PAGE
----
Marshall is a city in Lyon County, Minnesota, United States. The population was 13,680 at the 2010 census. Marshall is a regional center in southwest Minnesota, and the county seat of Lyon County. Marshall is the headquarters of the Schwan Food Company and the home of Southwest Minnesota State University. Marshall is also the site of Exelon Wind's Marshall Wind Project.
Main Street in downtown Marshall
"Cultivating the Best in Us"
|• Type||Mayor – Council|
|• Mayor||Robert Byrnes|
|• Total||10.22 sq mi (26.48 km2)|
|• Land||10.22 sq mi (26.46 km2)|
|• Water||0.01 sq mi (0.02 km2)|
|Elevation||1,161 ft (354 m)|
| • Estimate |
|• Density||1,341.88/sq mi (518.12/km2)|
|Time zone||UTC-6 (Central (CST))|
|• Summer (DST)||UTC-5 (CDT)|
|Area code(s)||507 Exchanges: 532,537|
|GNIS feature ID||0647561|
Marshall was platted in 1872 when the railroad was extended to that point. Lake Marshall Township had been established in the area two years earlier, and included a post office and several farms. Before that, the site was occasionally used as a campground for groups of Dakota, who hunted and traveled throughout the region. After much discussion, James J. Manton decided on Marshall in honor of Governor William R. Marshall.
The town grew rapidly. In 1873, the first newspaper was published by Samuel Biglari, the Prairie Schooner. Biglari noted in the October 25, 1873, newspaper, "Nine months ago the first house was erected. Now there are 79 permanent buildings already constructed, and this number will be increased by others already planned." Marshall became an incorporated village in 1876, and a city on February 20, 1901. In April 1874, the local paper estimated the population of Marshall at 300; by 1900 the population was 2,088. Holy Redeemer Catholic Church was built in 1884. The Weiner Memorial Hospital was built in 1950. Also during the 1950s, Marvin Schwan transformed his dairy into an ice-cream home-delivery service, which eventually grew into the Schwan Food Company.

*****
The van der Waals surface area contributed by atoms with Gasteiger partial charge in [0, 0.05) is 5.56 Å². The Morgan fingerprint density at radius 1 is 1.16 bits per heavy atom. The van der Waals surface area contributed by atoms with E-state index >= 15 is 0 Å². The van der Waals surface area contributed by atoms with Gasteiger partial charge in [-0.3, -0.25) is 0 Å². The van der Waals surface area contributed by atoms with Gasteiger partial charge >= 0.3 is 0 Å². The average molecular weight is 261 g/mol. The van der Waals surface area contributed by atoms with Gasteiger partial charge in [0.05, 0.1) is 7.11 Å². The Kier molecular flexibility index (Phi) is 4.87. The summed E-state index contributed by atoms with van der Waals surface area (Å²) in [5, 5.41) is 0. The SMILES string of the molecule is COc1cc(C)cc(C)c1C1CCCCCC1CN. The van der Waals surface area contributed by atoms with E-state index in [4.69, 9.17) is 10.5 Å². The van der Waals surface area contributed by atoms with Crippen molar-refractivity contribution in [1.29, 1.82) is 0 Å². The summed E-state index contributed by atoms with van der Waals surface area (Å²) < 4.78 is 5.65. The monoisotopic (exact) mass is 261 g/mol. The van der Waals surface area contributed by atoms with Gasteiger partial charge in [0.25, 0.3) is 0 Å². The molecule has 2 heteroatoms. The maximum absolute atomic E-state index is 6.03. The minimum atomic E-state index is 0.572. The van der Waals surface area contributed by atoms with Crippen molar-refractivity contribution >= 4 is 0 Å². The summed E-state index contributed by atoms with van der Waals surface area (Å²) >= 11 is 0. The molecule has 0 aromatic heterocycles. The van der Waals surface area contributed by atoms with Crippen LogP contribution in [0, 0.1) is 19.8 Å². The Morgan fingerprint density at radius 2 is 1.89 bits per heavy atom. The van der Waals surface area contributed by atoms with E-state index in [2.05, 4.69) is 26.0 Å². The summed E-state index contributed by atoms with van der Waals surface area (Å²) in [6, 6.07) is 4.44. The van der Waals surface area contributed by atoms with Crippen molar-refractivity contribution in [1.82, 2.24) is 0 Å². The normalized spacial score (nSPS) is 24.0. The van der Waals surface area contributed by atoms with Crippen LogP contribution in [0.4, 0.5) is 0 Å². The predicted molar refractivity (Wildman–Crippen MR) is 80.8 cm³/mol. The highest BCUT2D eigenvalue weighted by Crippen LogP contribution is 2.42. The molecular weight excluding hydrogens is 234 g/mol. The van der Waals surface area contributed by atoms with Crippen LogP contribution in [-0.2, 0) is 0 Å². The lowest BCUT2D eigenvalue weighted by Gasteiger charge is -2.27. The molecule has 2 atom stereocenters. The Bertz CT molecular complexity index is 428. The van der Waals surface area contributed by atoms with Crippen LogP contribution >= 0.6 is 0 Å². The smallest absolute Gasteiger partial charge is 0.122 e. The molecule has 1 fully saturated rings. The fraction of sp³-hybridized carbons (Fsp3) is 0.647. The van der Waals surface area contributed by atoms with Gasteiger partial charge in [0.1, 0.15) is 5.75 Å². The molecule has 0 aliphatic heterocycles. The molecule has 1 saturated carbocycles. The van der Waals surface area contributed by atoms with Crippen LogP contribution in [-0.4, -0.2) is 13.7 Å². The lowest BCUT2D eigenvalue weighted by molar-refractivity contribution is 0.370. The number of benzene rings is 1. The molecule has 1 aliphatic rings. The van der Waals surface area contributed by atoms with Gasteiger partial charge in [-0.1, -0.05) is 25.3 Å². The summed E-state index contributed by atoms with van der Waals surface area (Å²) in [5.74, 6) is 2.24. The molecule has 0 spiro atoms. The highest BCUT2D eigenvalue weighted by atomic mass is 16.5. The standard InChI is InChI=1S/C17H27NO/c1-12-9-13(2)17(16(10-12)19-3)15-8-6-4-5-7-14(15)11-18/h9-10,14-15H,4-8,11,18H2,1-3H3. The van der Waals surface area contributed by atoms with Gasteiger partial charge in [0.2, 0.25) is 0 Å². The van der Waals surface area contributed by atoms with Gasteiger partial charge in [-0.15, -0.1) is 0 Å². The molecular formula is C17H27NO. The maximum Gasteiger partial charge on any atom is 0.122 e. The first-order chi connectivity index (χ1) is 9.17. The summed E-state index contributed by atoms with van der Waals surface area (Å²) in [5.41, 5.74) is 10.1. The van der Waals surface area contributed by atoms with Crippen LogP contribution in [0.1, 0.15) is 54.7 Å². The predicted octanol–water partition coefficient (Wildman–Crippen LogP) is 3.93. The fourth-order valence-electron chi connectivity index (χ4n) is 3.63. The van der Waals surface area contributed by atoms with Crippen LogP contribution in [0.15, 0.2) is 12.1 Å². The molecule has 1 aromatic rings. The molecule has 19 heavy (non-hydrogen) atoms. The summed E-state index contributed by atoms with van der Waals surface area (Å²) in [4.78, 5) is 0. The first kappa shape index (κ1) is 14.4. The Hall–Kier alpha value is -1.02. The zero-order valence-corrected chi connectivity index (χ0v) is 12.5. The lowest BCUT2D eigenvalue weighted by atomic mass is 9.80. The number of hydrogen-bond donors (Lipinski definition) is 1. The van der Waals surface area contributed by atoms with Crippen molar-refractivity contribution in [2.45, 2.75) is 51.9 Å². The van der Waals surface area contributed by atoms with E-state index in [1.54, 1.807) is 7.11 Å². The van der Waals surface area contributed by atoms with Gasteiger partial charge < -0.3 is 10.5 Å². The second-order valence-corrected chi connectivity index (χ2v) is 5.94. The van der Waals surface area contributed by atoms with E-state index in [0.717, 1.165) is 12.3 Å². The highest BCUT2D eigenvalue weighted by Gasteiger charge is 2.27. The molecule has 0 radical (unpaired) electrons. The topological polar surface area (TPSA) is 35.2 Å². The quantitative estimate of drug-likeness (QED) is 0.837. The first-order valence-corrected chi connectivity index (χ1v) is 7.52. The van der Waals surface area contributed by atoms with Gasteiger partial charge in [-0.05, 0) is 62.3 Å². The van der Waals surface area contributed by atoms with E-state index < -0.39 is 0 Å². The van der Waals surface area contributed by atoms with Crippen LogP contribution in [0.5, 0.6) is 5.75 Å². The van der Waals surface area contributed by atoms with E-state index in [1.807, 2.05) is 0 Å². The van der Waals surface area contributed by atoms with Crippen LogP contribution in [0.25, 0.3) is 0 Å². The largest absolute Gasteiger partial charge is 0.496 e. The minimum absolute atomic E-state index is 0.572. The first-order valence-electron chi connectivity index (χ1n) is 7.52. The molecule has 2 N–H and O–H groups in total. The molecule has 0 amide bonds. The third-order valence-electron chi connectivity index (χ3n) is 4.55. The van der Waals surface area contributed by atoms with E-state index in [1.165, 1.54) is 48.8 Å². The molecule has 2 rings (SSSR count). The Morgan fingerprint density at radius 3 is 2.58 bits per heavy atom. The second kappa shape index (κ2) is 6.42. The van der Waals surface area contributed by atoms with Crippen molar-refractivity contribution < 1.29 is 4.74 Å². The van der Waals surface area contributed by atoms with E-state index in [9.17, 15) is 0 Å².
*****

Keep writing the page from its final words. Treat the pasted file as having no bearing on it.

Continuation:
The flooding of the Redwood River historically had been a problem in Marshall. The city experienced a series of floods in the 1940s and 1950s. Diversion canals were constructed between 1961 and 1963, though occasional flooding still occurs, notably in 1993. Another project in 1997 removed 107,000 cubic meters (140,000 cubic yards) of sediment from the diversion channel. The diversion channel and Redwood River underwent major upstream and downstream improvements, which were completed in December 2000. During both the spring and fall of 2010, the Marshall area experienced unseasonably high amounts of moisture, yet the Redwood River remained within its banks through town.
Southwest Minnesota State University was founded in 1963 and opened its doors in 1967. Most of the campus was constructed between 1967 and 1973.
Marshall is at latitude 44.47N and longitude -95.78W, with an elevation of 354 meters (1,161 feet) above sea level. The city is 150 km (93 mi) northeast of Sioux Falls, South Dakota and 238 km (148 mi) southwest of Minneapolis. It is in the Central Standard time zone and has been assigned the ZIP code of 56258. According to the United States Census Bureau, the city has a total area of 10.08 square miles (26.11 km2), of which 10.07 square miles (26.08 km2) is land and 0.01 square miles (0.03 km2) is water. It is located in a predominantly rural and agricultural area that was originally an expanse of northern tallgrass prairie. The flood plain of the Redwood River begins in Marshall.
The Southwest Minnesota Regional Airport-Marshall/Ryan Field is a municipal airport. The 2,200-meter (7,200-foot) runway can handle commercial airliners. Marshall is not currently served by scheduled air service, but charter flights are available.
|U.S. Decennial Census|
As of the census of 2010, there were 13,680 people, 5,394 households, and 2,992 families living in the city. The population density was 1,358.5 inhabitants per square mile (524.5/km2). There were 5,744 housing units at an average density of 570.4 per square mile (220.2/km2). The racial makeup of the city was 86.8% White, 4.0% African American, 0.6% Native American, 3.0% Asian, 3.6% from other races, and 2.0% from two or more races. Hispanic or Latino of any race were 7.8% of the population.